Generally transport aircraft are sized such that they do not enter a flatspin while stalling and the Flying-V will be the same. The stall behaviour must be predictable and gentle, without significantly dropping one wing. Additionally, the vertical stabilisers and rudders are sufficiently sized to recover from any yawing motion during stall to not enter the flatspin. This is also the case for the Flying-V and will be verified with flight testing on the scaled model.

Most modern aircraft use slats to increase the wing area and lift and enable them to land at a slower speed. How will the Flying-V design do this?
The airplane has no slats or flaps. The design philosophy was to design the airplane without any high-lift movables until it is shown that they are required. The large wing area allows enough lift to be generated at acceptable angles of attack.

The high lift-to-drag ratio of the aircraft requires large speed brakes to slow down the aircraft during descent. Therefore split speed brakes are incorporated at the rear part of the undercarriage fairing. These are similar to the ones commonly used at the rear part of fuselages such as on the Fokker 100, the Bae 146, or the Blackburn Buccaneer. Due to their location, the application of speed brakes is not coupled to the lift on the wing, which is improves the flying characteristics of the aircraft.

How will you address issues such as: 

  • Enormous stresses at the root of the wings

The root of the wing is a highly stressed area and as such additional structural stiffness and strength is needed here. Preliminary structural analysis has confirmed this and also shown that acceptable structural thickness can be used to hold these stresses while not significantly impacting the mass. More detailed research on the structural layout and design is currently being undertaken and the wing root is a focus area. Luckily the large height of the structure, compared to conventional aircraft wings, gives good area moment of inertia which helps to reduce the required thicknesses.

  • Disturbed stable air flow around the airfoil caused by the engine location

The engine is positioned based on on-design conditions to mitigate adverse aerodynamic interference. Work is being done to fix vortices on the scale model such as not to interfere with the engine. Furthermore, there is a strong Reynolds number effect on vortex formation. LES calculations have shown that vortices might not appear at the engine location. No simulations have yet been performed yet with engines on and high angle-of-attack conditions.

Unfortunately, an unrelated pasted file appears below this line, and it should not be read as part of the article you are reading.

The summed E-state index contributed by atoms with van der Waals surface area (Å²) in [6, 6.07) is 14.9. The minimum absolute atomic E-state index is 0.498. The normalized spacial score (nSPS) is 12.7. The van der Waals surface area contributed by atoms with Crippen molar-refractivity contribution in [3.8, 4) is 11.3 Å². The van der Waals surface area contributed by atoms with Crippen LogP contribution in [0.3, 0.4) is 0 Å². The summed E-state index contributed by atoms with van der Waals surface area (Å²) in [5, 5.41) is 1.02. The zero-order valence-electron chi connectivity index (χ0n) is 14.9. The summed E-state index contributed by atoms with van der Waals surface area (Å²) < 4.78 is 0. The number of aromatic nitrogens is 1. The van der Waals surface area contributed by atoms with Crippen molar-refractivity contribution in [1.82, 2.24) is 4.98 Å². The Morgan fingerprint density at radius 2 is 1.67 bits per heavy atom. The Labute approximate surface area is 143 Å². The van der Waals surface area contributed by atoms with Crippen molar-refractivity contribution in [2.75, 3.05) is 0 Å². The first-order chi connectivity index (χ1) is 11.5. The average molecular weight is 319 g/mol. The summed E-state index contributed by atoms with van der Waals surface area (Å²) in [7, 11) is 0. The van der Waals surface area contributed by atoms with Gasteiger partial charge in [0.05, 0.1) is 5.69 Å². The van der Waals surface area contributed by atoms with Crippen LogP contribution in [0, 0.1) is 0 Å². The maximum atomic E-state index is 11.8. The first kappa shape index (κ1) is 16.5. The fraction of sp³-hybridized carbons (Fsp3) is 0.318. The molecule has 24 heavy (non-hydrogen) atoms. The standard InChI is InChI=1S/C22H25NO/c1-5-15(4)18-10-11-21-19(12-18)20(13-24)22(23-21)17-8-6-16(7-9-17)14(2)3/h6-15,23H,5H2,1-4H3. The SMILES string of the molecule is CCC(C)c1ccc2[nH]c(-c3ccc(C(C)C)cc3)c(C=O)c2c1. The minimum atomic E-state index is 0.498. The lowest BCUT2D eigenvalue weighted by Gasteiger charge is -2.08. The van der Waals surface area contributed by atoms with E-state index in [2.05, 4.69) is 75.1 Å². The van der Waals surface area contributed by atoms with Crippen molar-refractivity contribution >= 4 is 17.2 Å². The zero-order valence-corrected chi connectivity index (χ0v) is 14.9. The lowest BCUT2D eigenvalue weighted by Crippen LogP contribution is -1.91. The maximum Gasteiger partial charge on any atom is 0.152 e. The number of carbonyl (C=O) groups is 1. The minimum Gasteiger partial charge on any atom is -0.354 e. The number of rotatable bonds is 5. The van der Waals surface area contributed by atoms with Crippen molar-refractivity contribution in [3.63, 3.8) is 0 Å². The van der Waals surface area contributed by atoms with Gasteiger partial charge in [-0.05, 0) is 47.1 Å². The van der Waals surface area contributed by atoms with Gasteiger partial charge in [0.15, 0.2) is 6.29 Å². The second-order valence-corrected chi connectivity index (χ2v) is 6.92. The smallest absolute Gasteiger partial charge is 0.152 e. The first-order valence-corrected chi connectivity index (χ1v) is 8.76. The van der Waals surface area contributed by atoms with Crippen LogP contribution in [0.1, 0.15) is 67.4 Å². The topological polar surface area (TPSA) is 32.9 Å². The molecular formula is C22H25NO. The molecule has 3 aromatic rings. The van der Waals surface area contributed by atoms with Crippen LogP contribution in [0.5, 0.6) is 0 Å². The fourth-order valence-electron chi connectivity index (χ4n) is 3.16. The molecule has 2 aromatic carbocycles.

• The issue of the right weight balance with passengers/loads 

As with all conventional aircraft the Flying-V will have a detailed balance envelope with which the aircraft needs to be loaded to maintain a safe centre of gravity location. Balance can be achieved by loading the cargo either more forward or more aft of the cargo bay. There are also trim fuel tanks that can be used for balance. The exact loading envelope has not yet been determined and will be in future research when the design is a bit more evolved. Currently a suitable range of CG travel has been accounted for in handling and stability assessments.

Structure and load


What are the manoeuvring loads like at the centre body?
Basic maximum loading conditions have been analysed in the preliminary structural analysis with positive results. Currently a more detailed and evolved structural design is underway. Part if this design process will be the identification and analysis of critical load cases during manoeuvres, gusts, landing and crash impacts for example.

Airports and operations


Do airports need significant changes to handle the aircraft? Or will they be able to fit within current boundaries and restrictions?
Although the plane is not as long as the A350, it does have the same wingspan, 65 m.  This allows the Flying-V to use same sized airport gates as the A350, as well as needing similar runway length. Furthermore the same airport infrastructure such as passenger loading bridges and ground equipment can be used. The Flying-V will also use standard cargo containers so no changes are required there.  It will also fit in the same hangars as the A350 because the maximum height is similar while having the same wing span and shorter length.

Safety and comfort


How will you get this aircraft design certified against FAR / CS-25?
Certification for this aircraft will have to follow the same FAR/CS-25 requirements as conventional aircraft. During this conceptual design phase as many certification requirements are being taken into account as possible without the need to change these requirements. Any changes to regulations will very negatively impact the viability of the Flying-V so they are avoided as much as possible. A detailed investigation into outstanding certification issues will be done in future.